Otmar D. Wiestler
We want to help overcome the crisis with our top-level research. A significant part of our work is now focused on studying coronavirus.
We’re facing incredible challenges due to the COVID-19-pandemic, both as a society and as individuals. As Germany’s largest scientific organisation, Helmholtz is making key contributions to overcoming the coronavirus crisis through its top-level research.
Cases in Germany (Robert Koch Institute)
Cases in Europe (European Centre for Disease Prevention and Control)
Cases worldwide (Johns-Hopkins-University)
The Robert Koch Institute’s (RKI) and Johns Hopkins University’s (JHU) figures differ. The JHU team of scientists uses a self-developed tool that accesses data from the World Health Organization (WHO), national authorities, local media and even organizations’ Twitter accounts on a daily basis and generates figures from it. This results in an extrapolation, whereas the RKI only includes figures officially reported by the German health authorities in its statistics.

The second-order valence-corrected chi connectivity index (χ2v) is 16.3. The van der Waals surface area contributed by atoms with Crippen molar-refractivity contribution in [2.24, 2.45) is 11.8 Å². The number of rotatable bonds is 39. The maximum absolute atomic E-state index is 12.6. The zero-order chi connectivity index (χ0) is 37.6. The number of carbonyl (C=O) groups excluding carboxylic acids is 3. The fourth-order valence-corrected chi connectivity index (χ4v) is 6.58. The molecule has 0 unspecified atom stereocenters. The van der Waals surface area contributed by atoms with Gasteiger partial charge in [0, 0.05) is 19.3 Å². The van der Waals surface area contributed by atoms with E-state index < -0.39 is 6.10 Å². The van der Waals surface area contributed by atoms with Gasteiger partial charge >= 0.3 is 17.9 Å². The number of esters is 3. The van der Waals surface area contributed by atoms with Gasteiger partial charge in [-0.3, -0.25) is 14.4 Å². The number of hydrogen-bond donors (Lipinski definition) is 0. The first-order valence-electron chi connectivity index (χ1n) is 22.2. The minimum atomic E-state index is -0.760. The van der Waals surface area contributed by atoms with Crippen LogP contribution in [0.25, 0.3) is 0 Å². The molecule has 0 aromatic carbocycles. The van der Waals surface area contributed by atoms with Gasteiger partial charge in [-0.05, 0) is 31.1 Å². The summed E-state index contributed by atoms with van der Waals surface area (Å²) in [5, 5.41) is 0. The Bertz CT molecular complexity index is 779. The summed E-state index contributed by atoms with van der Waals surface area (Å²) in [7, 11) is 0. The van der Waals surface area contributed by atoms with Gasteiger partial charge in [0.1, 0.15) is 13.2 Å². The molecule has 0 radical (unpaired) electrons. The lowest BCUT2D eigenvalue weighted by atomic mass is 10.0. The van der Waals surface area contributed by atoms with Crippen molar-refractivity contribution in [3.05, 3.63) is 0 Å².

What are coronaviruses?
Coronaviruses are part of a large family of viruses that can lead to various respiratory illnesses. Several coronaviruses are known to cause common colds. The pathogens that caused SARS (Severe Acute Respiratory Syndrome) in 2002/2003 and causes MERS (Middle East Respiratory Syndrome), which can also lead to pneumonia, are coronaviruses as well. Coronaviruses can also infect various animals, in addition to humans.
What is SARS-CoV-2?
This is the abbreviation for Severe Acute Respiratory Syndrome-Coronavirus-2. The pathogen that is causing the current pandemic was given this name in February 2020. Sars-CoV-2 is also frequently referred to as the novel coronavirus.
What is COVID-19?
Not everyone who is infected with SARS-CoV-2 will become ill. Those who show symptoms are suffering from COVID-19 (coronavirus disease 2019). Typical symptoms include a fever, dry cough, shortness of breath, as well as body aches and fatigue. However, symptoms vary widely from one person to the next.
Researchers at MDC have developed a new online tool that maps the progression of the COVID-19 epidemic in Germany as a whole as well as broken down by the individual federal states. The map and timeline showing the spread of coronavirus are freely available online.
The Helmholtz Artificial Intelligence Cooperation Unit has compiled a list of online learning opportunities for the home in English. The goal is to better understand the corona pandemic’s outbreak. The offer includes free online courses and open access publications.
In more than 20 research projects Helmholtz is addressing one of the greatest challenges of our time.